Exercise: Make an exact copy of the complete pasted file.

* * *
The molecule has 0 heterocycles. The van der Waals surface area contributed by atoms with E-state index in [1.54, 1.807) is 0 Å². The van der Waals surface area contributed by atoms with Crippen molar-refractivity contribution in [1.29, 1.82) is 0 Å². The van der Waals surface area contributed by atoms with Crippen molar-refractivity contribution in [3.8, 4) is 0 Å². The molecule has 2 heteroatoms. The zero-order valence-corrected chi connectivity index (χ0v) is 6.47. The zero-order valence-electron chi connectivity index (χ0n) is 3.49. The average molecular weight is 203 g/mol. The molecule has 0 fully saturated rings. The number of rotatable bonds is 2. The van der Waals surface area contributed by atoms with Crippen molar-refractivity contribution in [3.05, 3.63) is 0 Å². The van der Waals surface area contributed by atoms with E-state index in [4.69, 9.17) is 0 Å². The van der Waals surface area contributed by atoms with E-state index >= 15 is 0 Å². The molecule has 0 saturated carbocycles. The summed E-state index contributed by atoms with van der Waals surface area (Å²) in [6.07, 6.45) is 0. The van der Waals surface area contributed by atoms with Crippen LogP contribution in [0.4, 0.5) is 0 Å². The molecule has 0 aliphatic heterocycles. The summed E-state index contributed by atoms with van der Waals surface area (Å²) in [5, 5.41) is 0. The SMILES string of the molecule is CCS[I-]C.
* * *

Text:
The molecule has 0 heterocycles. The van der Waals surface area contributed by atoms with E-state index in [1.54, 1.807) is 0 Å². The van der Waals surface area contributed by atoms with Crippen molar-refractivity contribution in [1.29, 1.82) is 0 Å². The van der Waals surface area contributed by atoms with Crippen molar-refractivity contribution in [3.8, 4) is 0 Å². The molecule has 2 heteroatoms. The zero-order valence-corrected chi connectivity index (χ0v) is 6.47. The zero-order valence-electron chi connectivity index (χ0n) is 3.49. The average molecular weight is 203 g/mol. The molecule has 0 fully saturated rings. The number of rotatable bonds is 2. The van der Waals surface area contributed by atoms with Crippen molar-refractivity contribution in [3.05, 3.63) is 0 Å². The van der Waals surface area contributed by atoms with E-state index in [4.69, 9.17) is 0 Å². The van der Waals surface area contributed by atoms with E-state index >= 15 is 0 Å². The molecule has 0 saturated carbocycles. The summed E-state index contributed by atoms with van der Waals surface area (Å²) in [6.07, 6.45) is 0. The van der Waals surface area contributed by atoms with Crippen LogP contribution in [0.4, 0.5) is 0 Å². The molecule has 0 aliphatic heterocycles. The summed E-state index contributed by atoms with van der Waals surface area (Å²) in [5, 5.41) is 0. The SMILES string of the molecule is CCS[I-]C.